Not every plant we cultivate for food grows from seed in soil. Some don't grow from seed, either naturally or by our choice, because we want to perpetuate the characteristics of a particularly useful genome.
- Vegetative Reproduction
- Any plant reproduction that doesn't involve the reshuffling of chromosomes which results from sexual reproduction. Wikipedia has an excellent article on this topic.
- Plant Propagation
- This is a more general term that includes both reproduction from seed and vegetative reproduction. Again, Wikipedia has this covered.
There are also some plants that naturally don't grow in soil, but here we're mostly interested in cultivation methods not involving soil, except perhaps as an inert granular medium used only for mechanical support.
- Generally thought of as a way of producing fish, crustaceans (shrimp, lobsters, crayfish) or gastropods (snails, clams), aquaculture can also be a way of producing food those animals eat, or plant matter for other uses. Everything from suspended phytoplankton to vascular plants anchored on the bottom or floating on the surface can contribute to the biomass available to/from the system. Besides being productive in itself, aquaculture combines well with other practices, because, whether due to the presence of microorganisms or the waste products of animals, the water makes good fertilizer.
- Hydroponics & Aeroponics
- These are two variations on the theme of growing plants in a nutrient solution without soil, although, in the case of hydroponics, an inert granular medium may be used for mechanical support. Aeroponics is distinguished by the use of mist to keep the roots moist, rather than fluid water, obviating the need for supporting structures sufficiently strong to hold up the mass involved in using large amounts of water, and also avoiding the possibility of anaerobic conditions developing.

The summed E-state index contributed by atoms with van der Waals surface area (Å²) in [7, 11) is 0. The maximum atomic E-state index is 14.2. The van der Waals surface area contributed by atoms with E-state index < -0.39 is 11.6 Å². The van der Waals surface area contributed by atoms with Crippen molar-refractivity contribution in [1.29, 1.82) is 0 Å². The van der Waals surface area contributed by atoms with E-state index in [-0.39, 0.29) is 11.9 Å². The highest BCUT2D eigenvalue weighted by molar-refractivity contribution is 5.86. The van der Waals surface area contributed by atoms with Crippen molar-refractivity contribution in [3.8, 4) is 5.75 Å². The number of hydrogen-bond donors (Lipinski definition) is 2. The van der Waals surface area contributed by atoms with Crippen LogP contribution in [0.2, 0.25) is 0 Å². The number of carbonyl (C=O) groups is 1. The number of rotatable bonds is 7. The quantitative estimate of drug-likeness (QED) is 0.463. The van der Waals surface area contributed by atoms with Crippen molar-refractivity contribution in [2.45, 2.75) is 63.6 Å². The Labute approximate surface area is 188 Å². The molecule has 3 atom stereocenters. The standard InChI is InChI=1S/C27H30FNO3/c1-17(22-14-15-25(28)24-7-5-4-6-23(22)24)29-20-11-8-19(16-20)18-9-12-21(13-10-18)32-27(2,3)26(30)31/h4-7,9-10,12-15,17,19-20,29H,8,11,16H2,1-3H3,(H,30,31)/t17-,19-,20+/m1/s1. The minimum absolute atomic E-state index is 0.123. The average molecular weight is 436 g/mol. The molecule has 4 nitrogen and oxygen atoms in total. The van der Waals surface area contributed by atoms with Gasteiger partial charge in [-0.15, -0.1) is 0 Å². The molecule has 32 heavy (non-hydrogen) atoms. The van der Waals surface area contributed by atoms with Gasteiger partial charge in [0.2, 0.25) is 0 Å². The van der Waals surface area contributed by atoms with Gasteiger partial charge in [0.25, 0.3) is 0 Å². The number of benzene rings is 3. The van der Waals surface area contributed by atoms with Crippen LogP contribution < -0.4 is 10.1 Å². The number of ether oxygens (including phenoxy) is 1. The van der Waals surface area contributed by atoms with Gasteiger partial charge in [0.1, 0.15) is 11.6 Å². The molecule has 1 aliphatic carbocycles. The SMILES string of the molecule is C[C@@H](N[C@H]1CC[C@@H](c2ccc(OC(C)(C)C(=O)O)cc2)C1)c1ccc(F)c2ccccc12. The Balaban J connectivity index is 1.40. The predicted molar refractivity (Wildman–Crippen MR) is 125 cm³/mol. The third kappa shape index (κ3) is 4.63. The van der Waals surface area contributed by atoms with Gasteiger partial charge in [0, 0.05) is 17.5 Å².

- Aquaponics is the combination of aquaculture and either hydroponics or aeroponics, where water from aquaculture is used as a fertilizer, and perhaps also plants produced using that water are fed to animals in the aquaculture environment. This cycling of nutrients can result in a highly productive systems which make good use of both space and available light energy.
Either way, whether using soil or not, aquaculture can be an integral part of the system.
Also either way, whether using soil or not, whether outdoors, or in polytunnels or permanent greenhouses, or in racks under light from LEDs, or even growing mushrooms in the dark, there's a place for robots, lots of robots, maybe even billions of robots.